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Quote: When The Rich Rob The Poor, It’s Called BUSINESS. When The Poor Fight Back, It’s Called VIOLENCE. -Unknown

Black History:  Special Delivery!!

mental slavery quote 7

“When The Rich Rob The Poor, It’s Called Business.

When The Poor Fight Back, It’s Called VIOLENCE.” -Unknown

Reflecting on this quote, what comes to mind?  Just a few weeks before his assassination in 1968, Dr. Martin Luther King, Jr. share the following thoughts:

It is not enough for me to stand before you tonight and condemn riots. It would be morally irresponsible for me to do that without, at the same time, condemning the contingent, intolerable conditions that exist in our society. These conditions are the things that cause individuals to feel that they have no other alternative than to engage in violent rebellions to get attention. And I must say tonight that a riot is the language of the unheard.”

Would love to hear your thoughts Black Mail Readers!

Albert Cleage: Founder The Shrine of The Black Madonna

Black History:  Special Delivery!!

Albert Cleage

Rev. Albert B. Cleage 1911-2000 (later changed his name to Jaramogi Abebe Agyeman) was a theologian, nationalist, civil rights leader and father. He was a major influence on Detroit politics and black nationalism. He established the Central United Church of Christ in Detroit in 1956.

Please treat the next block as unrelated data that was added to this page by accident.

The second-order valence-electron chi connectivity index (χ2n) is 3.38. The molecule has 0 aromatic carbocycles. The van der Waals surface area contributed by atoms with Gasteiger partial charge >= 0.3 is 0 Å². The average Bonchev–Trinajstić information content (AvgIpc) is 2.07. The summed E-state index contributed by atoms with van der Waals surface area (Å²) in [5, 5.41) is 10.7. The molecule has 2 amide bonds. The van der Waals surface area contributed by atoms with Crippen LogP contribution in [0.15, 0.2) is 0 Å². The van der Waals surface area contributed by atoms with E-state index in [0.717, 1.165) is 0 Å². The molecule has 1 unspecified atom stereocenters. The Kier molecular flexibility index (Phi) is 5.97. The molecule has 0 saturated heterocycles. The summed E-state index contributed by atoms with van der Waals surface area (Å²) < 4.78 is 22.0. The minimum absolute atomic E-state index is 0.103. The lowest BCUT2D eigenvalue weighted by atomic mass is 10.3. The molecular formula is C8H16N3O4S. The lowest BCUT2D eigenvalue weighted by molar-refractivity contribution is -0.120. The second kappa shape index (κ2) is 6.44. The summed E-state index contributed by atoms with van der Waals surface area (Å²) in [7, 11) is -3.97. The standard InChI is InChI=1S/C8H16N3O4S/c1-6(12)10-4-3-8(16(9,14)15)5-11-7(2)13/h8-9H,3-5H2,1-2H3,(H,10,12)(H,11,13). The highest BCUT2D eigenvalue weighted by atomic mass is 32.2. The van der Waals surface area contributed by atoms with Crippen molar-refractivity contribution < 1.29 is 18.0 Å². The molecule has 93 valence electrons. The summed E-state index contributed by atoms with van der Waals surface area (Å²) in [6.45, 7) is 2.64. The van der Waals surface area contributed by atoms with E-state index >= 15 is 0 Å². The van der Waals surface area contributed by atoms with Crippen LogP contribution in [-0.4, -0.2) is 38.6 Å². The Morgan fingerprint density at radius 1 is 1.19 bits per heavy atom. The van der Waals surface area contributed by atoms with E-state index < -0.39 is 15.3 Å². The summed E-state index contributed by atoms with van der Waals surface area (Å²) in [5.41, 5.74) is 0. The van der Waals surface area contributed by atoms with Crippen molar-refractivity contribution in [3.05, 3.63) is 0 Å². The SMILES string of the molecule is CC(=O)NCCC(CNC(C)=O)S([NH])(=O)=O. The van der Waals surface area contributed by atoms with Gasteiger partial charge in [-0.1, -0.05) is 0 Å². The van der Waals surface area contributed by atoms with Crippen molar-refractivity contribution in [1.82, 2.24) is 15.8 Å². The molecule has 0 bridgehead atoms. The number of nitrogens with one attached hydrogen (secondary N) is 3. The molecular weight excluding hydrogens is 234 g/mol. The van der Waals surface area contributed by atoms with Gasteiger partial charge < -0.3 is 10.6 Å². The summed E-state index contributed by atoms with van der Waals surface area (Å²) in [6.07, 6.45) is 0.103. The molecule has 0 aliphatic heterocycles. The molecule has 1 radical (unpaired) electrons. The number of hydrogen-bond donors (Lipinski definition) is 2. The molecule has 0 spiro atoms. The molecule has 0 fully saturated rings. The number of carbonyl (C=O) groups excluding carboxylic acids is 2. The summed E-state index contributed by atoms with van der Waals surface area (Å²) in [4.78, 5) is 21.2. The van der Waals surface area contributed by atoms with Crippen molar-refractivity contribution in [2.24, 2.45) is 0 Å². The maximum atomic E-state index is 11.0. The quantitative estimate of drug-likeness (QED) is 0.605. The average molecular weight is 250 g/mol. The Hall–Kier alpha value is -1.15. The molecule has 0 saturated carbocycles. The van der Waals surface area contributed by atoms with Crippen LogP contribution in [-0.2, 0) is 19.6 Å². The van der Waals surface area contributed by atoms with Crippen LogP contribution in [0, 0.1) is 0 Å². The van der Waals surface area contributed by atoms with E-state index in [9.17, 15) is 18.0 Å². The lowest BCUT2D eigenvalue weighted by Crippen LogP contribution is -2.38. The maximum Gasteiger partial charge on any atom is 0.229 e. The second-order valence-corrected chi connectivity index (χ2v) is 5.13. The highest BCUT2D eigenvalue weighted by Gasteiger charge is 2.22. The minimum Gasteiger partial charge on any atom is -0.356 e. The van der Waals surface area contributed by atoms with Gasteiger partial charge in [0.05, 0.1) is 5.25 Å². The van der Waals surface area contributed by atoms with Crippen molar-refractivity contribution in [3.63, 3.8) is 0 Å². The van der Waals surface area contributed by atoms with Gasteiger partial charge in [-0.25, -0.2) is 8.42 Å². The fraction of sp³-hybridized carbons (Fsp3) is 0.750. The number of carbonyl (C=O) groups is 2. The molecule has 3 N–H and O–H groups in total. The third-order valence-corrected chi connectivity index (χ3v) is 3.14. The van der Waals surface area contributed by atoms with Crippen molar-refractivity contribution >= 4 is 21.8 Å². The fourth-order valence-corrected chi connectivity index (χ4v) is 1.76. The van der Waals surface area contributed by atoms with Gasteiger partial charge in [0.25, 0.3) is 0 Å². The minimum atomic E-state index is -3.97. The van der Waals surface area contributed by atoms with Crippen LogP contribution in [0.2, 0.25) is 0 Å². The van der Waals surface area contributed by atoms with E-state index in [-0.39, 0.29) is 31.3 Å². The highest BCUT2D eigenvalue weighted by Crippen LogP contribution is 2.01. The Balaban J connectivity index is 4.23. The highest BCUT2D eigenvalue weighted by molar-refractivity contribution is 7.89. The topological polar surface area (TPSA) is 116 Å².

Cleage had become disenchanted with the white hierarchy of his denomination. Though he had served in integrated church settings; it seemed disheartening to him because he felt that he continued to witness racism and unfair treatment.

In 1970, shortly after the unveiling of an 18-foot painting of a Black Madonna in his church, the name was changed to Shrine of the Black Madonna and the Pan African Orthodox Christian Church denomination was created. The church also maintained the Shrine of The Black Madonna Cultural Center.  It was a hub of progressive, African-centered, religious, cultural and political activity. He contended, that Christ and many of his disciples were African in origin and suggested that Europeans had captured and twisted Christianity to assist in their enslaving Africans. He argued strongly for African American control of their own fate.

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Albert Cleage in front of Shrine of The Black Madonna in Detroit

Cleage did not believe in integration for blacks. He felt that it was important for blacks to obtain and maintain an economic, political, and social environment independently. He founded the City-wide Citizens Action Committee to support black businesses. He also promoted the education of black children by black teachers.

In the 1970s, Cleage expanded the church to Atlanta and Houston. Cleage was also very active in politics. Though he ran for office several times, he never won. However, his candidacies and advocacy led to the creation of the Black Slate, an organization that was instrumental in electing Detroit’s first Black mayor, Coleman Young, as well as other political officials. Cleage was also very instrumental as part of the 1960’s Black Power Movement.  He authored 2 books, “The Black Messiah” and “Black Christian Nationalism.”

Growing up in Detroit, The Shrine Of The Black Madonna Cultural Center was an icon in Black community. But I was not fully aware of its origins or impact. I’m wondering if any of the Black Mail blog readers are familiar with Albert Cleage?

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